The drought in California – the third worst on record – will cost the state $2.2 billion and put more than 17,000 seasonal and part-time agricultural workers out of work this year, says a new report from the University of California, Davis, which was released this week in Washington. But some homeowners and property owners may see a nifty payoff.
Under beefed-up “cash for grass” programs now in place in many southern California cities, qualifying homeowners can get as much as $3 a square foot to rip out their lawns and replace them with artificial turf, succulents or other foliage that’s far less dependent on water.
In Los Angeles and Long Beach, qualifying homeowners can receive $3 a square foot for replacing their lawns. Pasadena is paying out at least $2 a square foot to homeowners (an application and photo submission process is required). San Diego is paying $1.50 a square foot, Burbank, $1 a square foot. Some cities have caps on the amount homeowners can receive, but the goal overall is conservation, conservation, conservation.
The L.A. district’s water department recently upped its payment from $2 a square foot to $3 as an added incentive. “Of the 600 million gallons of drinking water delivered daily in Los Angeles, about half is used for outdoor watering,” reports Environment and Energy News, which also says that since 2009, when L.A. first began its grass rebate program, more than 8 million square feet of turf has been replaced. That has saved 250 million gallons of water.
One family in Mar Vista, a section of L.A., removed its lawn – both front and back – even before the drought and replaced it with a variety of plants that include jade, bird of paradise, succulents and an olive tree. Artificial turf and urban jungles are becoming more common – though they’re hardly ubiquitous yet in this sun-loving state.
Homeowners who do hang on to their grass lawns, though, are on alert. They can be fined up to $500 per day for watering their lawns, hosing down their sidewalks or washing their cars. California water regulators approved the fines Tuesday in the first statewide emergency move to combat the three-year-old drought.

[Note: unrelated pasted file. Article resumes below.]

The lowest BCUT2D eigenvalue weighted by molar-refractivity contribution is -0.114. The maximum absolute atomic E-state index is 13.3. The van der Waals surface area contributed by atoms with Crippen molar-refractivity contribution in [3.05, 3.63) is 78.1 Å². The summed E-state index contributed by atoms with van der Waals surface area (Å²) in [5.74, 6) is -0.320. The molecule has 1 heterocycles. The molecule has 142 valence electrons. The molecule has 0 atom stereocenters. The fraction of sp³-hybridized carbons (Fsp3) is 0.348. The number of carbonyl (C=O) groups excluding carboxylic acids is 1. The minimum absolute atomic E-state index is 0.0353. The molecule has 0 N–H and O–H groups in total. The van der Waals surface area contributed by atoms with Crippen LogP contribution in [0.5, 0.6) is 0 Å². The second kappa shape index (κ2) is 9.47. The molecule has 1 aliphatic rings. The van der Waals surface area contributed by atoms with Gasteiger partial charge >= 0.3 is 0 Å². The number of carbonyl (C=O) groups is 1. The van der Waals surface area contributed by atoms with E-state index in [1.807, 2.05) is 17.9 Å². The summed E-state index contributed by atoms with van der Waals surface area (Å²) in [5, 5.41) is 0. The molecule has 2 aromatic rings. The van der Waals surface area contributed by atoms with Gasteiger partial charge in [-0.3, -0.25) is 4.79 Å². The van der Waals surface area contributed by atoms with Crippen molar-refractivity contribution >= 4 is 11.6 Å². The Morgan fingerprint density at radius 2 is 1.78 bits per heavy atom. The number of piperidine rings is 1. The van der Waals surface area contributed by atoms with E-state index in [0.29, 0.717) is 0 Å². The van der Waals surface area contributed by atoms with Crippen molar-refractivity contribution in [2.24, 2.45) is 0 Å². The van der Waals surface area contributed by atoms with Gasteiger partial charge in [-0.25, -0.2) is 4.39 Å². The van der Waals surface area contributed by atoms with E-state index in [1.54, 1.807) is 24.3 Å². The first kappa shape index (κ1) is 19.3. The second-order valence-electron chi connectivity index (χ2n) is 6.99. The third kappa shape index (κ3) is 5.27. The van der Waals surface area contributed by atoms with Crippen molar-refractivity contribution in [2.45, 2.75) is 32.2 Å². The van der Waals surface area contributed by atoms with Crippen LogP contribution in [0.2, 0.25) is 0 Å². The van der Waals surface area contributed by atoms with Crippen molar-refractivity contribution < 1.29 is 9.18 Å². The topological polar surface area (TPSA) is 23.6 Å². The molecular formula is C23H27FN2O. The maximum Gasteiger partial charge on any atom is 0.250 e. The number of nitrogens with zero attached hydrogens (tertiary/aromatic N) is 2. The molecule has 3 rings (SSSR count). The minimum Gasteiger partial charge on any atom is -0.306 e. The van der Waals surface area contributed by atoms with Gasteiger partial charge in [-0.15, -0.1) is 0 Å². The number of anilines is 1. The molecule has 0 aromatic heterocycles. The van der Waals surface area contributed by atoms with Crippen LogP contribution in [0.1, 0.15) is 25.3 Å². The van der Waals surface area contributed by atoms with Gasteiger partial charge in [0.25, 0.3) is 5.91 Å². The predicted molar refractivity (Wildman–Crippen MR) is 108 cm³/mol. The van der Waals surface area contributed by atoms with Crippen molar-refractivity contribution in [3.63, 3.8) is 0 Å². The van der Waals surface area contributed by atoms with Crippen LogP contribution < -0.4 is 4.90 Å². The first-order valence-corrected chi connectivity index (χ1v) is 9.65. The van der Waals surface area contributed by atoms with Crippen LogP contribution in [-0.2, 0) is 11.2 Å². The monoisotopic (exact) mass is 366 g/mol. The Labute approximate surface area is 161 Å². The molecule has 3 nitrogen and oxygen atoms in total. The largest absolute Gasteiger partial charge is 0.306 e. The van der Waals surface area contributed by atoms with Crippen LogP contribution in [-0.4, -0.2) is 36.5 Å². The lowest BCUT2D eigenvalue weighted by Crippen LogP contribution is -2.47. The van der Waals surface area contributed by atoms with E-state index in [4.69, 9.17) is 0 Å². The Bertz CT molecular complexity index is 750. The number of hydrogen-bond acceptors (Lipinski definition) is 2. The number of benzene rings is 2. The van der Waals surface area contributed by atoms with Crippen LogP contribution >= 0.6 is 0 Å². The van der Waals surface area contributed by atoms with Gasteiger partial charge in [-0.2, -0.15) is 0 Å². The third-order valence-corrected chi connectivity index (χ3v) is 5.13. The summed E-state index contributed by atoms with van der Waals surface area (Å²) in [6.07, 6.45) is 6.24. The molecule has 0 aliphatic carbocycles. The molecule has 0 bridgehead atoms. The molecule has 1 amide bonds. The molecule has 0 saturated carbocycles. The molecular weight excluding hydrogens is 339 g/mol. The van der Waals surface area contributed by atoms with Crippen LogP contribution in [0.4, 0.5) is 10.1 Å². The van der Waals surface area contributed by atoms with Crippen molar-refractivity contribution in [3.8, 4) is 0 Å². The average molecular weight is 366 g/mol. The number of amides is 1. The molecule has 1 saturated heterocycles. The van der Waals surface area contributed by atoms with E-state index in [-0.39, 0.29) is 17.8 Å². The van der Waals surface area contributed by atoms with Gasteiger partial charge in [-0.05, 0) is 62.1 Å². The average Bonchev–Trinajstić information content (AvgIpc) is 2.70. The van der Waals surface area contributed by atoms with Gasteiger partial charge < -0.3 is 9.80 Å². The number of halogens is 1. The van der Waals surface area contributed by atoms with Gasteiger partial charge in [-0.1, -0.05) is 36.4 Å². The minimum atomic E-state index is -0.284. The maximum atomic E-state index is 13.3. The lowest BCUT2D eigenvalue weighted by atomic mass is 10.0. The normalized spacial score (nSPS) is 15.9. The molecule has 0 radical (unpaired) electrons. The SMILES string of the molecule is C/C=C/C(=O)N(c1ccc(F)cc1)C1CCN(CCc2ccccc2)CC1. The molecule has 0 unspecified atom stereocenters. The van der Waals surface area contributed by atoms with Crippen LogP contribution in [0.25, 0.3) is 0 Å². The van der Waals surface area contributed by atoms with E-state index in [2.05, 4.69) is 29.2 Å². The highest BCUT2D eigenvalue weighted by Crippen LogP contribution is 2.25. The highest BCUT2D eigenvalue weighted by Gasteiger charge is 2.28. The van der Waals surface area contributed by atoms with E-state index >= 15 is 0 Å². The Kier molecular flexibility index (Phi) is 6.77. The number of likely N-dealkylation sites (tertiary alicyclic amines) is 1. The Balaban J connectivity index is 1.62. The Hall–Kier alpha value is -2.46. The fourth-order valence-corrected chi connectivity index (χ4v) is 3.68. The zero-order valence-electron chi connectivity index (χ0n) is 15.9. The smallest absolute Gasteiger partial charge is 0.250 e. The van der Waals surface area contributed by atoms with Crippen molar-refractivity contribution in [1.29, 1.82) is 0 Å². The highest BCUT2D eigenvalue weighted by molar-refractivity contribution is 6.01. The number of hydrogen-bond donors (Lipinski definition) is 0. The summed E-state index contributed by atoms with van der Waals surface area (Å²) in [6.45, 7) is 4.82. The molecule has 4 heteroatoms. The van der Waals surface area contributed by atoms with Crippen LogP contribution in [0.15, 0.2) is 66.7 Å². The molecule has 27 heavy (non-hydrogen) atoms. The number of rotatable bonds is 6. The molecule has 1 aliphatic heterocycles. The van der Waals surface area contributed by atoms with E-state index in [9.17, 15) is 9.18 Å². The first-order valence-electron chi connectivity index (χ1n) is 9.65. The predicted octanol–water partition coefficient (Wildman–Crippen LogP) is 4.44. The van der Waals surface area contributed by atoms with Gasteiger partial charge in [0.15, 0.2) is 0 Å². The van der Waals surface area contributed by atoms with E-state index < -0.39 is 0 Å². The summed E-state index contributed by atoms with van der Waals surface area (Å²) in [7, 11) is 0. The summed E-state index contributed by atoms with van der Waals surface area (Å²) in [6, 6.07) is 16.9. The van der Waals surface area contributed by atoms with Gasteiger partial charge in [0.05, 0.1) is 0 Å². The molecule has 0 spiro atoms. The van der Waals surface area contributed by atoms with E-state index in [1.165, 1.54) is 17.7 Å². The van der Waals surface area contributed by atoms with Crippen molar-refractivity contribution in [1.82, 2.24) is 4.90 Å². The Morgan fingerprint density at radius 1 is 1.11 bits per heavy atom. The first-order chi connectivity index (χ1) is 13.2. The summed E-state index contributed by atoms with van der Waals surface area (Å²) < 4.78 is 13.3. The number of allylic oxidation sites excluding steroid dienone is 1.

Cal Water, which serves 475,000 customers, told CNBC the fine is “an additional mechanism ... to prohibit water uses outlined in the regulation. As a whole, Cal Water customers have collectively reduced their water use by 14 percent from 2007-2013.”
The UC Davis study made clear that groundwater reserves in California are helping in the battle against the drought. But Jay Lund, one of the study’s co-authors and director of the Center for Watershed Sciences, said his team expects “substantial local and regional economic and employment impacts. We need to treat that groundwater well so it will be there for future droughts.”
Here are other key numbers associated with the drought from the UC Davis report:
- Direct costs to agriculture total $1.5 billion (revenue losses of $1 billion and $0.5 billion in additional pumping costs). This net revenue loss is about 3 percent of the state’s total agricultural value.
- Five percent of irrigated cropland, or 428,000 acres, is going out of production in the Central Valley, Central Coast and Southern California due to the drought.
- The Central Valley is hardest hit, particularly the Tulare Basin, with projected losses of $810 million, or 2.3 percent, in crop revenue; $203 million in dairy and livestock value; and $453 million in additional well-pumping costs.
- Overdraft of groundwater is expected to cause additional wells in the Tulare Basin to run dry if the drought continues.
- The drought is likely to continue through 2015, regardless of El Niño conditions.
- Consumer food prices will be largely unaffected. Higher prices at the grocery store of high-value California crops like nuts, wine grapes and dairy foods are driven more by market demand than by the drought.
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